Turpin, W et al. “Association Of Host Genome With Intestinal Microbial Composition In A Large Healthy Cohort”. Nature Genetics, vol 48, no. 11, 2016, pp. 1413-1417. Springer Science And Business Media LLC, doi:10.1038/ng.3693.
Determinants of intestinal permeability in healthy first-degree relatives of individuals with Crohn’s disease.
In this study researchers were looking for genetic, environmental, and microbial factors that may be influence the intestinal permeability of our healthy subjects.
Why was intestinal permeability looked at? Intestinal permeability is a measure of “leakiness” of the gut. Increased intestinal permeability, or leakiness, may thus allow passage of gut contents (food, bacteria etc.) which can trigger an intestinal inflammatory response. Several studies have documented that changes in intestinal permeability can predict the course of IBD.
What is the LacMan Ratio? It is a tool used to assess intestinal permeability. To find this ratio, Subjects drink a solution that contains a large molecule (lactulose) that can only cross the gut barrier when it is damage. The solution also contains a small molecule (mannitol) that always crosses the barrier, independent of any damage to the gut barrier. So, by measuring the ratio of the two molecules (LacMan ratio), scientist can tells us how well the intestines are doing their job.
What did this study find? The LacMan ratio was found to not be heritable, meaning that genetics may only play a small role in healthy intestinal permeability. The ratio was also not affected by microbial composition. From this we can postulate that other factors such as the environment, would then likely have a greater impact on the deterioration of healthy intestinal permeability.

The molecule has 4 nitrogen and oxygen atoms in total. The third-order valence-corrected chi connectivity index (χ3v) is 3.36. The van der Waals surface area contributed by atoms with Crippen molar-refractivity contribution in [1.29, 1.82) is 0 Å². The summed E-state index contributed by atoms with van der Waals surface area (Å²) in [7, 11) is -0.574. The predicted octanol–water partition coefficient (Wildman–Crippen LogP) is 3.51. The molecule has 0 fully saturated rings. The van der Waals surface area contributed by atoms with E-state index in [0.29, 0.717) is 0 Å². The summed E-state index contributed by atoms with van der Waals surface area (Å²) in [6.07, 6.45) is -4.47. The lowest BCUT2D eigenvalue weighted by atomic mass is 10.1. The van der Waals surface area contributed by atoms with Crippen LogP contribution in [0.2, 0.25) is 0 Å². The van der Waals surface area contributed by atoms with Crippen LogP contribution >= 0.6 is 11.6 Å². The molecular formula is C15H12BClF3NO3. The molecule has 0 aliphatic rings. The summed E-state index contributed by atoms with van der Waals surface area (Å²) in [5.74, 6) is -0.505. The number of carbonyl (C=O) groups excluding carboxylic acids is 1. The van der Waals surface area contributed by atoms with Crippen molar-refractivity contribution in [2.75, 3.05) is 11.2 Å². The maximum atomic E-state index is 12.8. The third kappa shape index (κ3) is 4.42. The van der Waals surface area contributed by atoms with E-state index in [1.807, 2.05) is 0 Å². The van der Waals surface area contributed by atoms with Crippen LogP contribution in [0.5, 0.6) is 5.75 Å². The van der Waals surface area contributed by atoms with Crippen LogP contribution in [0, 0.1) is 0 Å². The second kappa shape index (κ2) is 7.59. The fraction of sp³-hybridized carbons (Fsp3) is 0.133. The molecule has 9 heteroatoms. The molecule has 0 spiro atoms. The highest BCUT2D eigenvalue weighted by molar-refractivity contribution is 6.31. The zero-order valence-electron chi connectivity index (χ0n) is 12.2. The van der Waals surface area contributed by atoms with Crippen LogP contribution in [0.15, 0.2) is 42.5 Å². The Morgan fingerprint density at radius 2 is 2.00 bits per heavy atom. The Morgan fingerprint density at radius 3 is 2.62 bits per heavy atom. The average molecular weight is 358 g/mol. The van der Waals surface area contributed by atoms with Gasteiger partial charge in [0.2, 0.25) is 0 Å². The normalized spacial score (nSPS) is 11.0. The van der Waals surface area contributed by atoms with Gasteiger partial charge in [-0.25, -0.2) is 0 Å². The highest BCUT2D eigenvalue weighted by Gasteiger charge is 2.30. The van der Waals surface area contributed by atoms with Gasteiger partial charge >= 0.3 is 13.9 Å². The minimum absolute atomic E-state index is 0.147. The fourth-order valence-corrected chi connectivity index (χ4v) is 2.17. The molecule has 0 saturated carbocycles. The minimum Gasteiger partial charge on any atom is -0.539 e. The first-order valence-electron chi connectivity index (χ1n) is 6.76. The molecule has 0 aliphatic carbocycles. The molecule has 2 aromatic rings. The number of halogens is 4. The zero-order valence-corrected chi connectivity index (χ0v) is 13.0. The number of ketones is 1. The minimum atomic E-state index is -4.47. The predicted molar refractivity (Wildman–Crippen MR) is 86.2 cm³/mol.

Kevans, D et al. “Determinants Of Intestinal Permeability In Healthy First-Degree Relatives Of Individuals With Crohnʼs Disease”. Inflammatory Bowel Diseases, vol 21, no. 4, 2015, pp. 879-887. Oxford University Press (OUP), doi:10.1097/mib.0000000000000323.
IBD Genetic Risk Profile in Healthy First-Degree Relatives of Crohn’s Disease Patients
This study compared the genetic composition of healthy individuals, those diagnosed with CD, and first-degree relatives of those with CD from the GEM Project. The results of this study show that first-degree relatives of those with CD have a greater genetic risk of CD in comparison to healthy individuals.
Kevans, D et al. “IBD Genetic Risk Profile In Healthy First-Degree Relatives Of Crohn’S Disease Patients”. Journal Of Crohn’s And Colitis, vol 10, no. 2, 2015, pp. 209-215. Oxford University Press (OUP), doi:10.1093/ecco-jcc/jjv197.